An accidental blog

"If God is sovereign, then his lordship must extend over all of life, and it cannot be restricted to the walls of the church or within the Christian orbit." Abraham Kuyper Common Grace 1.1.

Saturday, 1 June 2013

Kuyper: "The attempt to prove God’s existence is either useless or unsuccessful."

Abraham Kuyper:

“The attempt to prove God’s existence is either useless or unsuccessful. It is useless if the searcher believes that God is a rewarder of those who seek Him. And it is unsuccessful if it is an attempt to force a person who does not have this pistis by means of argumentation to an acknowledgment in a logical sense.” 

Dict. Dogm., De Deo I, p. 77. 
Translated by Louis Berkof in Systematic Theology. Available as pdf here.


Kevin Stevenson said...

In response, C. Van Til said,

"Thus, intellectual argument will not, as such, convince and convert the non-Christian. It takes the regenerating power of the Holy Spirit to do that (in perfect agreement with Kuyper). But as in the case of preaching (which likewise is powerless apart from palingenesis), so in the case of apologetical reasoning, the Holy Spirit may use a mediate approach to the minds and hearts of men. The natural man is quite able intellectually to follow the argument that the Christian offers for the truth of his position. He can therefore see that the wisdom of this world has been made foolish by God. Christianity can be shown to be, not ‘just as good as’ or even ‘better than’ the non-Christian position, but the only position that does not make nonsense of human experience” (A Christian Theory of Knowledge [Philadelphia: P & R, 1969], 19, parentheses added).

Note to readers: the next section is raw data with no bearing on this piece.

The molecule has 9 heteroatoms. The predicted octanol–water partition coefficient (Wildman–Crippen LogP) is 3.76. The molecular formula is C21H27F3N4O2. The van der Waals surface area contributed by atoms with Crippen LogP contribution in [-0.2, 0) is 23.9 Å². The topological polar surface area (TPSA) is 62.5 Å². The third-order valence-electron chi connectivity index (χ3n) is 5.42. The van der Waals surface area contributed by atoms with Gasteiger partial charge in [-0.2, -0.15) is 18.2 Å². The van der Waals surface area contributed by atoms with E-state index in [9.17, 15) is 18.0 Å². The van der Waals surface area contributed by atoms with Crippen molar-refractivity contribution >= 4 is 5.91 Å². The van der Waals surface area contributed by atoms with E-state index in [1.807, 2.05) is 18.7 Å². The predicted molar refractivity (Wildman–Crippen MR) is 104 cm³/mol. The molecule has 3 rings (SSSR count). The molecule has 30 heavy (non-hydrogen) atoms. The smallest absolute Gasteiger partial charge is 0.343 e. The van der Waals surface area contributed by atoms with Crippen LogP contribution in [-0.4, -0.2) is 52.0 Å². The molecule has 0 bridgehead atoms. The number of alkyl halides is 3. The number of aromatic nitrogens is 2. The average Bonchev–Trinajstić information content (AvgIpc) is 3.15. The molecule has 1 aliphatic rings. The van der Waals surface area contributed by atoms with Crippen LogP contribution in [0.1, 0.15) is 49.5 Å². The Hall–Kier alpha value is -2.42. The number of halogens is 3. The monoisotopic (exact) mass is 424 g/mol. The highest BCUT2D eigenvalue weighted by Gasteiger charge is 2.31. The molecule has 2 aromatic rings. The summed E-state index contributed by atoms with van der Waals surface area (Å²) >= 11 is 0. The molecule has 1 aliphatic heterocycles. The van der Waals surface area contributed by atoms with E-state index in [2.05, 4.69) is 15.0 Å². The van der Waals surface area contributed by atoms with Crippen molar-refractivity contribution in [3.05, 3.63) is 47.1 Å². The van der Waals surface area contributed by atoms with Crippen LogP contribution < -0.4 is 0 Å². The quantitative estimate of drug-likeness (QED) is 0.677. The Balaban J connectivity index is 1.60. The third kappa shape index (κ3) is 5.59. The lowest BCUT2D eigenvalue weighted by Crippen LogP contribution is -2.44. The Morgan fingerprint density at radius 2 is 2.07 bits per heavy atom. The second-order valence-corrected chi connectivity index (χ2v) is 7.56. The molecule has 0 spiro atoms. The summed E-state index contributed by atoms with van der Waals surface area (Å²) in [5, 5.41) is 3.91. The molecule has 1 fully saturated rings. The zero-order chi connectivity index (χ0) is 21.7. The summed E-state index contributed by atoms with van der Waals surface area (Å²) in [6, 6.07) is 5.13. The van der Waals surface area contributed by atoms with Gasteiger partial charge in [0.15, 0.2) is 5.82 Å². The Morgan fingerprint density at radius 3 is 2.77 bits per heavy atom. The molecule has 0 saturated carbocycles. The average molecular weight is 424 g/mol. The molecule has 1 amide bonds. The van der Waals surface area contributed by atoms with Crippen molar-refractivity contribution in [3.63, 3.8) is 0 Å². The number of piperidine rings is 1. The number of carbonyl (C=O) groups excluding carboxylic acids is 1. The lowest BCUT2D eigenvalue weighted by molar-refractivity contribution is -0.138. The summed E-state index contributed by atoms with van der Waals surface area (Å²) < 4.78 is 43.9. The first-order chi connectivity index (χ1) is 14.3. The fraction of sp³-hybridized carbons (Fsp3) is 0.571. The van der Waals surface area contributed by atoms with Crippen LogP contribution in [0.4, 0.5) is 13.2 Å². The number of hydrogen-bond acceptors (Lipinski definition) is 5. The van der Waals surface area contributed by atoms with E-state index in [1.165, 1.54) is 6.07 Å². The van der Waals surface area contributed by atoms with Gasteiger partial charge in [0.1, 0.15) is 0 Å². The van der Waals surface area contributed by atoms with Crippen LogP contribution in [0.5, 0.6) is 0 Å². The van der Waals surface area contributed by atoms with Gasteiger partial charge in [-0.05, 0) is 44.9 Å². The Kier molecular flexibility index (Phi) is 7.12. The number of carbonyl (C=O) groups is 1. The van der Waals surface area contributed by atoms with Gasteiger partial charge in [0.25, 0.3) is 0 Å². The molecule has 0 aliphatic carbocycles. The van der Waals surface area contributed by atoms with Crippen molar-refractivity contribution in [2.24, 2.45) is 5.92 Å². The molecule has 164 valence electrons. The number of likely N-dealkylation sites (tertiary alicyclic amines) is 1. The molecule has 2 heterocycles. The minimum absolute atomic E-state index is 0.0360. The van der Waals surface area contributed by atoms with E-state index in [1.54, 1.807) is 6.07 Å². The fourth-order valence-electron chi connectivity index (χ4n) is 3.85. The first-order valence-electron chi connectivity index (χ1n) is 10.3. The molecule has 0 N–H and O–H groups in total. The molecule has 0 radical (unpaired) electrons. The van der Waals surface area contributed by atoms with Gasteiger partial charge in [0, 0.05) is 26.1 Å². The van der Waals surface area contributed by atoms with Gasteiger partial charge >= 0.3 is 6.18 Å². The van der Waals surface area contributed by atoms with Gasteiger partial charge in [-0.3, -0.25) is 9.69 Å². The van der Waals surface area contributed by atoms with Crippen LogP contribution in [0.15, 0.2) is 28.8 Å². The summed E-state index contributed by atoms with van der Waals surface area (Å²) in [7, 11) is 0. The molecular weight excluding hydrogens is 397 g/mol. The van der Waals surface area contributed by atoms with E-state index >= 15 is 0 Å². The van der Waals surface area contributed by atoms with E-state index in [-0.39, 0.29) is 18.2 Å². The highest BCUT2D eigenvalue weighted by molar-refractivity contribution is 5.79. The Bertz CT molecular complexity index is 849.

Kuyper’s dilemma seems to assume that apologetics must issues in faith on the part of the non-Christian, if it is to be deemed either useful or successful. That is not how most Christian thinkers in the Reformed tradition have understood the discipline to function, however. I think we could fairly substitute “proclaiming the gospel” for Kuyper’s “proving God’s existence” and the argument still hold the same amount of water. Nevertheless, we are to proclaim the gospel, just as we are to do apologetics, in hope that the Holy Spirit will use our meager obedience to wrought his work of faith in the heart of the yet-non-Christian.

Steve Bishop said...

Hi Keith, thanks for dropping by and commenting.

Interesting points from van Til and yourself. I do agree that we are to proclaim the gospel - and I suspect that Kuyper would too!